- Steamboat Lake Marina
20-foot pontoon, $125 for two hours
22-24 foot pontoon, $160 for two hours
Runabout, $150 for two hours
All boats cost $60 for each additional hour
- Stagecoach Reservoir Marina
20-foot pontoon is $98 for two hours and $180 for four hours. $45 for every additional hour
24-foot pontoon is $124 for two hours and $230 for four hours. $60 for every additional hour.
- Boardom Bound
Wakeboarding, $100 per hour, including boat and equipment
Wakesurfing, $125 per hour, including boat and equipment
The Sunset package is available from 5:30 p.m. until dusk for $250
- One Stop Ski Shop
Combo skis, $20 a day
Wakeboard $20 a day
Wakeskate, $20 a day
Wakesurfer, $25 a day
Slalom ski, $25 a day
Towable toy (tube), $15 a day
Lifejacket, $2 a day
Rope, $2 a day
Get on the water
The marinas at Stagecoach Reservoir and Steamboat Lake offer pontoon boats for rent, and Steamboat Lake has a 90-horsepower runabout. None are fast enough, strong enough or allowed to be used for wakeboarding or water skiing.
Steamboat Springs Why aren't water sports - water skiing, wakeboarding and the variations that have flared up in the past five years - more popular in Routt County?
It's a question that easily was answered Friday evening. The beauty of Steamboat Lake almost was enhanced by the dark storm clouds that stood like a line of knights on the horizon, flanking the venerable Hahn's Peak and blotting out the late-afternoon sun. But to Danny Tebbenkamp, the dark clouds signaled little but frustration.
It already was cold to consider a dip in the lake, and it only got worse when the rain came. A sudden and icy wind picked up, and he made a mad dash for the dock, snapping tight the boat's cover as the rain intensified.
An hour later, almost too late to get back in the water, the sky was clear, and the sun was bright.
Yes, wakeboarding and water skiing in Routt County take some : dedication.
A deep desire
Ignore for a moment that there are precious few days above 85 degrees and even fewer months with average temperatures above 70. Even after all that, wakeboarding and water skiing near Steamboat Springs is difficult.
It's a fact that has been slowly dawning on John Kole for the past 23 years.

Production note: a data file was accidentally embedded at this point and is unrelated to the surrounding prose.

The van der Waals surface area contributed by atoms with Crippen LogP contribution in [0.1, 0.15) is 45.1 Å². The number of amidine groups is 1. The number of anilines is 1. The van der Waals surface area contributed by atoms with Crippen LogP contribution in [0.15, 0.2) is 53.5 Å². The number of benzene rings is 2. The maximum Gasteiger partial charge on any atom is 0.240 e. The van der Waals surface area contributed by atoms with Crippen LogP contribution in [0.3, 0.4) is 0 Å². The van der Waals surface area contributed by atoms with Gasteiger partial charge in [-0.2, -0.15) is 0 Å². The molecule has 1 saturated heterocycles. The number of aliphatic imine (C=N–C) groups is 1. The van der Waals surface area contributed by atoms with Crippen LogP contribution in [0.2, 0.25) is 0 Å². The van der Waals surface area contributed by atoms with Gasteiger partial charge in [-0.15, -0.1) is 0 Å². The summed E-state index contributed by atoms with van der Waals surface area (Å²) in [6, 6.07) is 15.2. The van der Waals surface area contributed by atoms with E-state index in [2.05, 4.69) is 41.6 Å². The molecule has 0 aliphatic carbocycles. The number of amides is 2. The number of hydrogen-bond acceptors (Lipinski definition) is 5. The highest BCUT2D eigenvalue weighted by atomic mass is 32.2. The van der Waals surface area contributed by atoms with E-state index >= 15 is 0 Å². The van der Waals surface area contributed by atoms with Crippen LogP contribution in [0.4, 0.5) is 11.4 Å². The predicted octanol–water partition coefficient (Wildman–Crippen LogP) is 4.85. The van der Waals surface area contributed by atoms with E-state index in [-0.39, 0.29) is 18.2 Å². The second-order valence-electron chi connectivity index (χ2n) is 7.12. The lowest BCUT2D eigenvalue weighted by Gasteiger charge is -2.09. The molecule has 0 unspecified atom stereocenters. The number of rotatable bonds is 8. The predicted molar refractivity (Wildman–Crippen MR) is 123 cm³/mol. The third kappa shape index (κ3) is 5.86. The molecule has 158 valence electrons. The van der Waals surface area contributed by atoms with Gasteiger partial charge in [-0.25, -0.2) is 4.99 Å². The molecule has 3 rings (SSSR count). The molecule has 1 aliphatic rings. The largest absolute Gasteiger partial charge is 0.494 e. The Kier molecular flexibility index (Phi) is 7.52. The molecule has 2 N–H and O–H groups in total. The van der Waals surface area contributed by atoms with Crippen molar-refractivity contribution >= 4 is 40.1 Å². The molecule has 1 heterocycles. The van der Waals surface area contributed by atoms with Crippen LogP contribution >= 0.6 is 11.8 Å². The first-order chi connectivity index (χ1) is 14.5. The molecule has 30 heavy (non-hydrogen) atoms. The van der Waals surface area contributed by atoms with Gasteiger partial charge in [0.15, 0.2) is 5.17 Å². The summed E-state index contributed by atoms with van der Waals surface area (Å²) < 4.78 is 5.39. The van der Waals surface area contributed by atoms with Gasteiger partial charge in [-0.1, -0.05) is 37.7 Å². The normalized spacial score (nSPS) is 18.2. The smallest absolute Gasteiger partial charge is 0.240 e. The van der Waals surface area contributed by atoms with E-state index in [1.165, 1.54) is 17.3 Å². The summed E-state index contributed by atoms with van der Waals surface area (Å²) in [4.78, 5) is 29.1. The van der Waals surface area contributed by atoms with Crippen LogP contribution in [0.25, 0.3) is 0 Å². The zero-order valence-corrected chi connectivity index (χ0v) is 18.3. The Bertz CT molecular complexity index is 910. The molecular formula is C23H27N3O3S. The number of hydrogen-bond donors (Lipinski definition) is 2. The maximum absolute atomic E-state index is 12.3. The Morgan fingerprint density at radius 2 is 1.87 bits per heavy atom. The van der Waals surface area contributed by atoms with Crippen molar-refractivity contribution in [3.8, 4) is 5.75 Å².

"Why do I stay in the business? Because I'm stupid," he said, laughing on a slow afternoon midway through his 23rd Steamboat summer.
His One Stop Ski Shop in downtown Steamboat Springs specializes in snow skiing gear, and he sells and rents boots and skis and all the necessary equipment to the throngs of eager powder hounds who dominate most of the Steamboat sports scene.
But Kole came from a water skiing background. He worked in the industry long before moving to Steamboat, and once he moved to the Yampa Valley, he decided to stay in the business.
"It's been dying over the years and especially this year with money as tight as it is," Kole said. "It's never been hot. It's had some spurts, but it's slow."
Finding a way
The easiest way on to the water is simple. Buy a boat. Of course for the thousands of Steamboat residents short the $60,000 it might cost to get into a new wakeboarding craft, that's not a very realistic option.
One Stop Ski Shop will provide the gear. A combo pair of skis or a wakeboard can be rented for the day for $20. Add a lifejacket and a towrope for $2 each.
"We'll rent pretty much everything you need," Kole said. "Except the boat."
Still, renting a boat locally isn't much of an option.
Neither of the two area marinas - there's one at Stagecoach Reservoir and one at Steamboat Lake - offer anything with which One Stop Ski Shop's rentals can be used. So renting isn't an option, but Tebbenkamp's Boardom Bound is.
Boardom Bound is a new Steamboat-based company that offers lessons and access in board sports of all sorts. Tebbenkamp first got his feet wet in the spring with riverboards, and as summer has progressed, so has his business.
He's taking reservations for trips on the company's boat. His Malibu Response is ideal for wakeboarding, but the company isn't restricted to that.
It also offers wakeskating, which is similar to wakeboarding only with a much smaller board that isn't attached to the skater's feet.
On Friday, with a storm threatening to ruin the trip to Steamboat Lake, Tebbenkamp took the few rain-free moments to wakesurf, another option the company provides.
Wakesurfers ride what amounts to a stubby surf board. They get up out of the water as if riding a regular wakeboard - again one without foot bindings - and eventually toss away the rope, riding the boat's wake like it were a roller off Waikiki.
"There's not very many outlets in Steamboat. You can buy the gear, but that's it," Tebbenkamp said. "None of this is readily available unless you have a boat or know someone who has a boat. This brings it to people who don't otherwise have the opportunity."
Tebbenkamp harbors dreams of expanding his young business, talking about possibly upgrading his already capable boat or even opening a cable park that would allow wakeboarders to ride without a boat. For now, though, he said he's content in the market he's found - offering landlocked and boatless riders at least one way to get on the water.
"It's fun just getting out on the water with people," he said. "In Steamboat, everyone's always looking to try something new, especially if it's a sport or something with some adventure. Wakeboarding has been around, but there really aren't any other outlets in Steamboat."